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Giving flooring a sustainable foundation

Jason McWilliams looks at how sustainable flooring can help reduce a building’s environmental impact.

PEOPLE have lived in cob houses, made of mud and clay mixed with straw, for thousands of years. Even today, some modern designs incorporate mud bricks, a sustainable building material that costs little to produce and reduces energy usage. Sustainability is also increasingly popular in commercial and industrial spaces.

Here I’ll explain how increasing use of sustainable materials impacts floor preparation.

In commercial or industrial settings, floors must withstand heavy equipment, high traffic or contact with chemicals. To give these spaces cost-effective but durable flooring solutions, the flooring industry introduced tough materials such as polyvinyl chloride (PVC), which is reliable but contains dioxins that can harm the environment.

Traditionally, these floorcoverings met the key requirements of a project to gain a high-quality finish delivered on-time and to budget. Of course, these three requirements are still crucial today, but there’s now an increasingly important fourth to consider: sustainability.

Sustainable surfaces
Sustainable floorcoverings such as cork, bamboo, or carpet made from ocean plastic are growing in popularity in residential spaces. However, some of these coverings lack the durability essential to commercial applications. Soft materials like cork, for example, aren’t as durable or robust as other flooring materials and are susceptible to many forms of damage when heavy equipment is driven over it.

Polished concrete is a sustainable alternative to traditional floorcoverings in industrial and commercial settings like warehouses and airports. Polished concrete requires little to no additional flooring materials and once prepared is relatively low maintenance, making it suitable for larger spaces. Its reflective properties can also reduce overall energy usage.

Managing expectations
If a customer desires a polished concrete floor, it’s important to check the substrate’s condition before work commences. In a renovated factory, for example, past oil, chemical or organic material spills may have permanently stained the concrete.

If contractors find these issues in advance, they can manage client expectations and discuss how imperfections could impact the final floor.

In circumstances where aesthetics are less important, like warehouses, the client might be indifferent to stains or other imperfections. Alternatively in luxury spaces, such as a hotel lobby, contractors should work closely with clients to achieve the desired finish. This might involve another type of covering or an additional, thicker concrete coating on the substrate before polishing.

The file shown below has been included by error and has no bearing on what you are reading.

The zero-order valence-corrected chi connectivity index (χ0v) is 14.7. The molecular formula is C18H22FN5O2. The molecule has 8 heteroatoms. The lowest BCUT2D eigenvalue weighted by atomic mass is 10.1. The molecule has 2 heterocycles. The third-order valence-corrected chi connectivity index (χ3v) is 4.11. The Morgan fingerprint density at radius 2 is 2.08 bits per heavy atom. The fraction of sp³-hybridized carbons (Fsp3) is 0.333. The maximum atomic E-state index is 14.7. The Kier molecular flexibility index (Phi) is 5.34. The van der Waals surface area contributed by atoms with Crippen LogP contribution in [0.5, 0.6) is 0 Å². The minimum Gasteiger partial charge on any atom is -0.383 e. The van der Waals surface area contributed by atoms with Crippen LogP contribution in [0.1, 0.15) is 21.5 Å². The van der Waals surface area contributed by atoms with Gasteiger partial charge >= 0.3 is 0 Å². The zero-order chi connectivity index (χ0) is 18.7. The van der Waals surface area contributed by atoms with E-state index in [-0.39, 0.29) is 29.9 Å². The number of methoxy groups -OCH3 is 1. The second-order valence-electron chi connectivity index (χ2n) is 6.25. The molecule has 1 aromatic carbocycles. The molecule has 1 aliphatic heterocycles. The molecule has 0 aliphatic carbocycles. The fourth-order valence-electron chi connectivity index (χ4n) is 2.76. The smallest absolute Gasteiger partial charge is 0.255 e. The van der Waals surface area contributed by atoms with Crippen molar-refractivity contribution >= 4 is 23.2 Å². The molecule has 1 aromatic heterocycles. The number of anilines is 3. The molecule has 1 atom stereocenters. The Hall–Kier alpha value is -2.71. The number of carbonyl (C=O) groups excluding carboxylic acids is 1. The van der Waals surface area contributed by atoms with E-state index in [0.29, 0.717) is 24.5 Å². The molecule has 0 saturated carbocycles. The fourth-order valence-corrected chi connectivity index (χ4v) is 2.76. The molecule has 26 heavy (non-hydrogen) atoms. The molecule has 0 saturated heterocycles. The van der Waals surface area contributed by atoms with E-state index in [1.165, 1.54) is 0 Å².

Concrete preparation
When examining the substrate, contractors should ascertain concrete hardness, which varies according to geographical location. Testing hardness helps a contractor choose the appropriate tooling — for example, where hardness is above 5,000 to 6,000 pounds per square inch (PSI), a medium bond diamond will likely skate over the surface instead of breaking into it. With medium to harder concrete, it’s good practice to start work with coarser diamonds and finish with increasingly finer diamond resin pads.

Each level of grit will remove progressively smaller marks on the surface until the surface becomes less porous, smoother, and as a direct result, harder and more reflective.

If customers want a mirror like finish, contractors must go over the space multiple times, which naturally increases the size of the job. To combat this on large projects such as supermarket floors, the surface can be polished up to around 400 grit and then covered with a guard. This gives enough of a shine to reduce costs without such significant investment of time.

The client will ultimately decide which sustainable covering works best for their project – contractors then determine how to achieve this. Irrespective of the covering chosen, taking the time to prepare in advance and following surface preparation best practice will help reduce the project’s overall energy and material usage and its environmental impact.

Mud floors may be suitable for some spaces, but they stand up poorly to heavy duty applications. Polished concrete, however, might be the better choice for a durable, sustainable commercial environment.
Jason McWilliams is regional sales manager at surface preparation expert National Flooring Equipment

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